Wednesday, February 29, 2012

Caramelized eggplant

I never enjoyed eggplant much as a kid and probably didn't even bother ordering it -- much less eating it -- until I lived in Taipei. There, this rather insipid vegetable suddenly took on a new character. It was like a mousy little girl turning into a movie star. 

One of the things that turned the aubergine around for me was simply its new and (for me, at least) improved shape. No longer the enormous grease sponges that used to haunt my plate, these Asian eggplants were long and slender and cooked in a way that turned them silky and sensuous. It was a revelation.

There is another edge to eggplant, though, that is rarely tapped: its natural tendency toward caramelization. This is one of those little secrets that certain Chinese chefs keep locked under their toques, but I am here to tell you all about it.

Small Asian eggplants
I figured this out by wondering how certain Chinese restaurants could whip out an eggplant dish before I barely  had poured myself a cup of scalding tea. Prodding at the dish with inquisitive chopsticks, I came to the realization that the eggplant had been cooked ahead of time and only awaited a quick dive into whatever sauce was required before being plated up. Good, one problem solved.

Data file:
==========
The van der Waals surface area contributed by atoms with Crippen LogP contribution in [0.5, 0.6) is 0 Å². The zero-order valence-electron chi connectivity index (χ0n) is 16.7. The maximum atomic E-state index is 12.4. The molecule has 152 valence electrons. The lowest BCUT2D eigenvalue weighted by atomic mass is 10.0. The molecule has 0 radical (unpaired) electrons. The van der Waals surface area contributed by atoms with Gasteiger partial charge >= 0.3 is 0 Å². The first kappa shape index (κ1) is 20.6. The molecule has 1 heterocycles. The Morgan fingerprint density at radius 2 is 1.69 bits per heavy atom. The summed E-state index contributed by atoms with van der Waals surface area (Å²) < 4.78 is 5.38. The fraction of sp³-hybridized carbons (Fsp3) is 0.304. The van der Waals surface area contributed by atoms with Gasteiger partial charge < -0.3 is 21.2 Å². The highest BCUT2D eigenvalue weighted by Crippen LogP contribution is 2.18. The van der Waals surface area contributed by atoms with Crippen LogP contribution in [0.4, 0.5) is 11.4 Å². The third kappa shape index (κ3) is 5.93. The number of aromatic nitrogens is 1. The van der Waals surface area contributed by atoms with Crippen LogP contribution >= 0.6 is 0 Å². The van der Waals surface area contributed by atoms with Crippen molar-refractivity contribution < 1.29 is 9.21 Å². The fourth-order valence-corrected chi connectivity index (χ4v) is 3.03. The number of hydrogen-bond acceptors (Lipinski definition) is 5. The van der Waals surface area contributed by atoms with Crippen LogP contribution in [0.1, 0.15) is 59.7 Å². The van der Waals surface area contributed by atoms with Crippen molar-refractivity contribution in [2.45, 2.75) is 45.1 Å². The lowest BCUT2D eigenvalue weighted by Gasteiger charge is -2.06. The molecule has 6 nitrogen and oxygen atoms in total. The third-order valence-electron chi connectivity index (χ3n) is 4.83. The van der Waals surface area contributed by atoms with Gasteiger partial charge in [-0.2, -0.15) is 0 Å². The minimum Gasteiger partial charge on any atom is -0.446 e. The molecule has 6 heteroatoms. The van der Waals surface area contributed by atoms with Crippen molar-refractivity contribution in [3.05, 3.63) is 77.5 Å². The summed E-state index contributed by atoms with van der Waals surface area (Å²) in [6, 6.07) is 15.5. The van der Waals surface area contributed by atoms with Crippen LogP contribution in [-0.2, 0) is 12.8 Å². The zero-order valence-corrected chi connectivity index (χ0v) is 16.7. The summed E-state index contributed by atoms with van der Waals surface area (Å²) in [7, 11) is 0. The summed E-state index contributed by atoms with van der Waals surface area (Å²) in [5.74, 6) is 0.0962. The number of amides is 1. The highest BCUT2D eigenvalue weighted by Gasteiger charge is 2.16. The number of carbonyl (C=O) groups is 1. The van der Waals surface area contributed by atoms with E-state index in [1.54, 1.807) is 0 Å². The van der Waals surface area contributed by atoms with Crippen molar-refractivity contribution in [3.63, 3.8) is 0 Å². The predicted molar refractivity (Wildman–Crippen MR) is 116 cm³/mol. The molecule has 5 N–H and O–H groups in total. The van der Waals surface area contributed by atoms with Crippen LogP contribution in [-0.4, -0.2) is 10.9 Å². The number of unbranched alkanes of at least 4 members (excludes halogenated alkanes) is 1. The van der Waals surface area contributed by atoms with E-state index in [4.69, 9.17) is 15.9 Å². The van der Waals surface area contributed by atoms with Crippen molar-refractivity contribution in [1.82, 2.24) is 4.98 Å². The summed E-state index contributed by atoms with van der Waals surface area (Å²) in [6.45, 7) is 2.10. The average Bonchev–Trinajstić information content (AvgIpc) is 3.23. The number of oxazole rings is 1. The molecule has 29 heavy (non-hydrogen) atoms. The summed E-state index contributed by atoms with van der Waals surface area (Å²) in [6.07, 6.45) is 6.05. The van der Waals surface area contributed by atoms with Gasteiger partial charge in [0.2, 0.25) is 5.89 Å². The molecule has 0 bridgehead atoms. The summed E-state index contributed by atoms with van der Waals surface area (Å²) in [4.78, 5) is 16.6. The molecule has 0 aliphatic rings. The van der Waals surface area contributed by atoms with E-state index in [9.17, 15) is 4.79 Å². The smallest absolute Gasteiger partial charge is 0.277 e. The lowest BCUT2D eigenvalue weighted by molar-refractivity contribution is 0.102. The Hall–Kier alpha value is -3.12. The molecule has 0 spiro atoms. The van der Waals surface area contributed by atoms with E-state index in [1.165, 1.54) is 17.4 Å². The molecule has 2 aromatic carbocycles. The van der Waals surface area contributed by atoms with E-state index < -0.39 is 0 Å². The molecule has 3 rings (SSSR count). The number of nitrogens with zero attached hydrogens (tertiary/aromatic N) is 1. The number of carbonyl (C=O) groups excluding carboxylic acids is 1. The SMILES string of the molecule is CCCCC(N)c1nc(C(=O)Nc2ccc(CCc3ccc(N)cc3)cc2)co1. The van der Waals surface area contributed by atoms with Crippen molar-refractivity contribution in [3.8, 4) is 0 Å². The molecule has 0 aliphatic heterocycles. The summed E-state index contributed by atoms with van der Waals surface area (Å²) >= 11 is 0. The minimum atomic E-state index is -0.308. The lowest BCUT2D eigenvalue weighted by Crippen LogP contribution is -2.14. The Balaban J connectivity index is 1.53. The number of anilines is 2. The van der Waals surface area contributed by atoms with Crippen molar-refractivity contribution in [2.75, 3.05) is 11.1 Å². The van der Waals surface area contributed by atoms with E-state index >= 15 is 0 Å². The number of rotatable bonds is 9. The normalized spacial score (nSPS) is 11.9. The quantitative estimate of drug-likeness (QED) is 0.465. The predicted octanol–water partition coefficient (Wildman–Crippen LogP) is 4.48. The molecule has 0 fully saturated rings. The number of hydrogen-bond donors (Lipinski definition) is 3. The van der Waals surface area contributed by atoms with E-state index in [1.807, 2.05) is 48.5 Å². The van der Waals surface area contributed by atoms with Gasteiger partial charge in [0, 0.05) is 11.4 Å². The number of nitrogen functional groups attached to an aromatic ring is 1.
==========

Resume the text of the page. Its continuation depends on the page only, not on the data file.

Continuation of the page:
It turns out that there were two ways this was accomplished: one was the more common method of steaming of eggplant batons, which allowed them to retain their white flesh and beautiful purple skins. A handful of other chefs did something else, though, that lent a richer note to their flavor, although the veggies were no longer quite so pretty cooked this way. As far as I was concerned, though, eating is mainly about the flavor, so I started obsessing over them until I figured out the secret.

My discovery: these little guys had been deep fried. 

Roll cut for more surface area
No batter was used; instead, these were fried all by themselves until browned all over. The edges in particular have a tendency to turn into sticky ridges when they encounter hot fat and the juices actually caramelize. I don't know about you, but I never thought of an eggplant as being sweet before this, but they definitely do have enough sugar in them to turn a luscious walnut hue.

Frying them in hot oil also quickly hardens up the cut edges and skin so that the eggplant forms a seal that keeps most of the oil out and the juices in. The pieces shrink impressively as they cook, but what is left is actually quite sweet and succulent, a word I would normally never associate with eggplant. Then, they are tossed in a vibrant sauce, like the red-cooked (or hongshao) flavors used here.

The secret to perfectly fried eggplant is therefore no more than this: small amounts are quickly cooked in a generous amount of hot oil. A handful of the veggies fries up rapidly this way, in less than five minutes, and browns beautifully, while too many pieces cool down the oil, increase the steam, and turn the eggplant into a fine mess of mush. 

What I do is fry the eggplant in small batches while I'm prepping other dishes. All I need to do is flip them around now and again so that they brown evenly, scoop them out, and then toss in more. It goes quickly and can be done way ahead of time.

Just like in a restaurant.

Red cooked eggplant

Caramelized eggplant Shanghai style 
Hongshao qiezi  紅燒茄子 
Serves 4 to 6 as part of a multicourse meal, or 2 to 3 as a main dish

1½ pounds Asian (long) eggplant
1 to 2 cups peanut or vegetable oil (used is okay here as long as it smells good)